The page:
A study from JAMA found that the use of prescription medications and dietary supplements has increased since 2005, with 15% of older adults potentially at risk for a major drug-drug interaction.

There are a number of interactions between dietary supplements and medicines, which is why you always need to tell your doctor if you plan on taking anything over the counter.

Some of the most common interactions include:

Vitamin E/Fish Oil/Ginkgo Biloba

Warfarin is a blood thinner that people take to prevent blood from clotting.

Supplements that thin the blood further, like fish oil, vitamin E, and Ginkgo Biloba (as noted above) can lead to internal bleeding anywhere in the body, including the brain, when taken with warfarin.

St. John’s Wort

St. John’s Wort causes decreased efficacy of up to 70% of prescription medications.

This includes antidepressants, cholesterol-lowering drugs, some HIV drugs, heart and blood pressure medications, and blood thinners like Warfarin.

This supplement can also decrease levels of some immunosuppressants used for people that have had transplants.

If this happens, transplant rejection can occur leading to serious health effects.

This is not an all-inclusive list, so if you are taking St. John’s Wort be sure to discuss this with your physician so you can go over all possible medication effects.

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Goldenseal has been shown to inhibit several metabolic enzymes that are responsible for the metabolism of more than half of currently used prescription medications.

Because of this wide range of potential interactions, this supplement should be avoided if you are taking prescription medications.

Medications with Narrow Therapeutic Range

Certain prescription medications require a very specific level to work correctly.

This is why doctors will check labs very frequently to monitor these levels.

The most common medications in this category include levothyroxine (used for hypothyroidism), cyclosporine (used to prevent transplant rejection), phenytoin (used to prevent seizures), warfarin, and digoxin (a heart medication).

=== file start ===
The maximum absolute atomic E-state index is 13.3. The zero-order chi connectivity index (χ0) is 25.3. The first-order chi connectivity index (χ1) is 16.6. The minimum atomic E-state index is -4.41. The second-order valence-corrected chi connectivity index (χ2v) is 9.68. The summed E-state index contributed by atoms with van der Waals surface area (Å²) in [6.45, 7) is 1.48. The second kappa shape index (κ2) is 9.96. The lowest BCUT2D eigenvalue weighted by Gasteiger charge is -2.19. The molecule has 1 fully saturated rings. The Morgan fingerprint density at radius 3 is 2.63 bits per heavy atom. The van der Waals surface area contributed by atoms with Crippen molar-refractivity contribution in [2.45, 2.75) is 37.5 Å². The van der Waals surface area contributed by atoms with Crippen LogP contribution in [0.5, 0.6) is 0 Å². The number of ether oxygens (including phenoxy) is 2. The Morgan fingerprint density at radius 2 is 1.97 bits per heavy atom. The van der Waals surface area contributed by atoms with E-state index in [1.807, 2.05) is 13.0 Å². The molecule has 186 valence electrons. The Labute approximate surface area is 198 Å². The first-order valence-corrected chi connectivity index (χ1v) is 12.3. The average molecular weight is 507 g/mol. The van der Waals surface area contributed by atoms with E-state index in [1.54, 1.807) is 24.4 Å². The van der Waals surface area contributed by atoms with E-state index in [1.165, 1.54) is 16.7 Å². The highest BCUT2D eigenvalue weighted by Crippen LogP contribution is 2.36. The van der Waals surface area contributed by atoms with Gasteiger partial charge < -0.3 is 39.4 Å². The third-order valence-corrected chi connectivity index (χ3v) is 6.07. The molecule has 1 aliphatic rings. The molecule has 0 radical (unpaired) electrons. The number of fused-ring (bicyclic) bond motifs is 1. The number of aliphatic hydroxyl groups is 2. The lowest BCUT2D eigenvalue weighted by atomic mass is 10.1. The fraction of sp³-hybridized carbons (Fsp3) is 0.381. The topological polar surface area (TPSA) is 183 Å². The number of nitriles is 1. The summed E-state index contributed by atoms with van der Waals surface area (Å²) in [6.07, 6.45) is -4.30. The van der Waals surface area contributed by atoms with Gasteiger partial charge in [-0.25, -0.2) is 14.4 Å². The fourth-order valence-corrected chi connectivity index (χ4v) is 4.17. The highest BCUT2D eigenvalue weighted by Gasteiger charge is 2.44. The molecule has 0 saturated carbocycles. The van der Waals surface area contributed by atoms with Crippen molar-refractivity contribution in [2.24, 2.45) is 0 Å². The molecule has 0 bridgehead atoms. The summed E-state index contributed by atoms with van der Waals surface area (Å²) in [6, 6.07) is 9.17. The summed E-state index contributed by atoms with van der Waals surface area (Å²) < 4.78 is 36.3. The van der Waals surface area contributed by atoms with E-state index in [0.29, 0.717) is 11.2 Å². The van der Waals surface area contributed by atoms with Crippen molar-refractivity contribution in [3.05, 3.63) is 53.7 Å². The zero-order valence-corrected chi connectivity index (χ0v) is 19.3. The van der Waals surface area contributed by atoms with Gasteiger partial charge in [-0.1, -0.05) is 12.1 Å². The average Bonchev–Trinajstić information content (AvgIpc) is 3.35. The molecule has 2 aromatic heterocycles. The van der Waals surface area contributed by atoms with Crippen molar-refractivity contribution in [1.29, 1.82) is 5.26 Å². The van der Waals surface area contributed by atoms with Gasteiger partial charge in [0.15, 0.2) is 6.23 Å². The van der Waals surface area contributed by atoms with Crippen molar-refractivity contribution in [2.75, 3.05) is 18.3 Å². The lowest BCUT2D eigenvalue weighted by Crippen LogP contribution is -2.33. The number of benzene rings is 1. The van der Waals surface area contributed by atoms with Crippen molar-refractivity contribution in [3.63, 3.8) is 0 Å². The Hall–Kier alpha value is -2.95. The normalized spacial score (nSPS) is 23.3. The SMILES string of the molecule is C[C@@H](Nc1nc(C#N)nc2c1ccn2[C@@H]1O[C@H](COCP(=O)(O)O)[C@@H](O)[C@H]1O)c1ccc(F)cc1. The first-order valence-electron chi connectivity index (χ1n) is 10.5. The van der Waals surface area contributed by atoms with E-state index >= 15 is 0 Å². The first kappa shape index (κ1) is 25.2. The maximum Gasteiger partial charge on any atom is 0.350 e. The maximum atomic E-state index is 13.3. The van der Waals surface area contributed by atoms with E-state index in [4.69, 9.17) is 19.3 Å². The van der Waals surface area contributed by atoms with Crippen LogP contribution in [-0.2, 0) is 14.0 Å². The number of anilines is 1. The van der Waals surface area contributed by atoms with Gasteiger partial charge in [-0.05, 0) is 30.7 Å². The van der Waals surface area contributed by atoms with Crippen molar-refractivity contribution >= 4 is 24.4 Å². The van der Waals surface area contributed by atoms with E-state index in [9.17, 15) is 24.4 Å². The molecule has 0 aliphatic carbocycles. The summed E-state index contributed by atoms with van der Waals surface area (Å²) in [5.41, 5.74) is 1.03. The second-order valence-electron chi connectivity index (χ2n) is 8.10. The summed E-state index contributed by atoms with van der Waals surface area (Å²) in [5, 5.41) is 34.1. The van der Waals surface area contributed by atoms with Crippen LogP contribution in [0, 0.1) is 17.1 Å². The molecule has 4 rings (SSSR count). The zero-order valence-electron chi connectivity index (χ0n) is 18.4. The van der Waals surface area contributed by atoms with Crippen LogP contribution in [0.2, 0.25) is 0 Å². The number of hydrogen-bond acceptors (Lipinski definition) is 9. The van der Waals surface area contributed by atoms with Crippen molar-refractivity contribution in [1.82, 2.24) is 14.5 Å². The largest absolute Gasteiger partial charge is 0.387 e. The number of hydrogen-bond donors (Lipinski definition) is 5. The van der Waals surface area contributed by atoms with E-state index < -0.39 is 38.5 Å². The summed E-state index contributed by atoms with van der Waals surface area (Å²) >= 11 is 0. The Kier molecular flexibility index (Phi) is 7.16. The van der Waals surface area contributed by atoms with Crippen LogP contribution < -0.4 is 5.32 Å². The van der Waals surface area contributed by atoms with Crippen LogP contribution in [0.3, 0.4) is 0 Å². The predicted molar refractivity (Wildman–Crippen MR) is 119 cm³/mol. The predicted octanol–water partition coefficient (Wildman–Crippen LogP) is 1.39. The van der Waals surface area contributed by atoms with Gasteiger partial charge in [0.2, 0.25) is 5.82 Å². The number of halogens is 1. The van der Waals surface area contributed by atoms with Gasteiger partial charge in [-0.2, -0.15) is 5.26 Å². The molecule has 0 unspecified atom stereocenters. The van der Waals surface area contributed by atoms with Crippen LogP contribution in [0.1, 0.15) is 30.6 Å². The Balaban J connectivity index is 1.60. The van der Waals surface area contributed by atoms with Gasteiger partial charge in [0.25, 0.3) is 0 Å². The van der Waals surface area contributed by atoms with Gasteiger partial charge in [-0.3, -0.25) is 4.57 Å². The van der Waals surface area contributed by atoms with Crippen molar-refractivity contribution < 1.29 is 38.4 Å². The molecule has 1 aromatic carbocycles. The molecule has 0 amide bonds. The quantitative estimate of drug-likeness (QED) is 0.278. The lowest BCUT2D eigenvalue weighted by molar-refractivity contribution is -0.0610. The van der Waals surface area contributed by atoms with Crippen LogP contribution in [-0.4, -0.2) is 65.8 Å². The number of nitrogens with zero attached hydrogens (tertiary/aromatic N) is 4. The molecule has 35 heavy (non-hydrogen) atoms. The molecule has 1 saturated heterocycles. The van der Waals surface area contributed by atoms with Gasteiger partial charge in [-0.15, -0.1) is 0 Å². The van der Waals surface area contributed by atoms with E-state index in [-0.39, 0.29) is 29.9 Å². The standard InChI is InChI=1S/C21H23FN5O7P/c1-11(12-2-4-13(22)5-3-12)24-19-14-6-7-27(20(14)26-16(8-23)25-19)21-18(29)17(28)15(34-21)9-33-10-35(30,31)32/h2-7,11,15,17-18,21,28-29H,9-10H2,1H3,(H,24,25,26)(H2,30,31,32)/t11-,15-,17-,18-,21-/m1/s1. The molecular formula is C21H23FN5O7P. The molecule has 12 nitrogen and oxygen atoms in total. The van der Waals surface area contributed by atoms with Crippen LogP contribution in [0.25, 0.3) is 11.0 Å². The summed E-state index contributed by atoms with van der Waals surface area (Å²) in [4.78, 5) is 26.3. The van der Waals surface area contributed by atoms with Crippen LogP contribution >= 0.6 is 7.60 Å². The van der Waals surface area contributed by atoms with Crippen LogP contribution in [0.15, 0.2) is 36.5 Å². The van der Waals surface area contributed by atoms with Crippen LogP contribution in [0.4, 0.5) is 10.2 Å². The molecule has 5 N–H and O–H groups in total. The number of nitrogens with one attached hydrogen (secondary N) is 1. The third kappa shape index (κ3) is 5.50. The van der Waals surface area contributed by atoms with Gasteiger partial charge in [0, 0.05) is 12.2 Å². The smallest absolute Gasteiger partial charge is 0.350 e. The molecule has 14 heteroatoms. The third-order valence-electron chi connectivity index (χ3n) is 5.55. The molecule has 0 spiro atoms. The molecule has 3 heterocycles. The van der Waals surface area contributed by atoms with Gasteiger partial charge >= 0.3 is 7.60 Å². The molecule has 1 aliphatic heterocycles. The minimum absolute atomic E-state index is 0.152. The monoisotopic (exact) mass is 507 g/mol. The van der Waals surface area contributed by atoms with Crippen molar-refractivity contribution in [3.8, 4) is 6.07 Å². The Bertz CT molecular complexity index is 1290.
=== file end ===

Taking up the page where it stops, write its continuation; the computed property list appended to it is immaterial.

If you are on a medication that requires frequent lab monitoring, there is a higher potential for supplement interaction.

Even if a supplement seems safe, be sure to discuss any possible adverse effects with your doctor before taking it.

See the program 38,000 guys over 40 are using to get results like these

The FDA's Role in Supplement Regulation

It’s also important to keep in mind that although the FDA has oversight over dietary supplements, it is the supplement manufacturers that are responsible for making sure their products are safe.

Supplement companies are responsible for producing evidence that their products are safe.

They also need to ensure that product labels are truthful and not misleading.

Manufacturers are required to ensure that they don’t contain contaminants or impurities, and label them accurately.

However, rules surrounding dietary supplements are still less strict than those for prescription or over-the-counter drugs.

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Stay Safe and Healthy with Vitamins and Supplements

While supplements and vitamins are a convenient way to consume an adequate amount of vital nutrients, they are no substitute for a healthy diet.

If you decide to add supplements to your daily regimen, be sure to read the labels to know exactly what vitamins and minerals you are consuming and in what amounts.

You can compare that to your recommended intake for your age and gender so you can be sure to stay within the recommended ranges.

In addition to avoiding excessive intake of nutrients when mixing supplements, you also want to look out for potential medication and supplement interactions.

If you are ever unsure if a supplement is unsafe you should discuss this with your physician.

And you should always bring a list of all supplements you are taking to your doctor's appointments to review any possible adverse interactions.

Many people take supplements to ensure an adequate intake of essential nutrients.

This can be convenient when you don't have time to grab a full meal.

However, dietary supplements should not be used as a substitute for eating a variety of foods that makes up a healthy diet!

Holly Smith, M.D. B.S. - Dietetics, NASM-PES Certified Trainer

Writer, The Fit Father Project

Holly is board-certified in nephrology and internal medicine, has a bachelor’s degree in dietetics, and is a certified personal trainer with NASM-PES certification.

Holly is a keen runner, triathlete, and fitness and nutrition enthusiast. She has completed four full ironmans, twelve marathons, countless half ironmans, Olympic distance triathlons, half marathons, and numerous other road races.

Holly joined the Fit Father Project in May 2019 as a regular writer, contributing articles on health, wellness, exercise, and nutrition.

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*Please know that weight loss results & health changes/improvements vary from individual to individual; you may not achieve similar results. Always consult with your doctor before making health decisions. This is not medical advice – simply very well-researched info on mixing supplements.

Written by: Holly Smith, M.D.,

B.S. - Dietetics, NASM-PES Certified Trainer

Writer, The Fit Father Project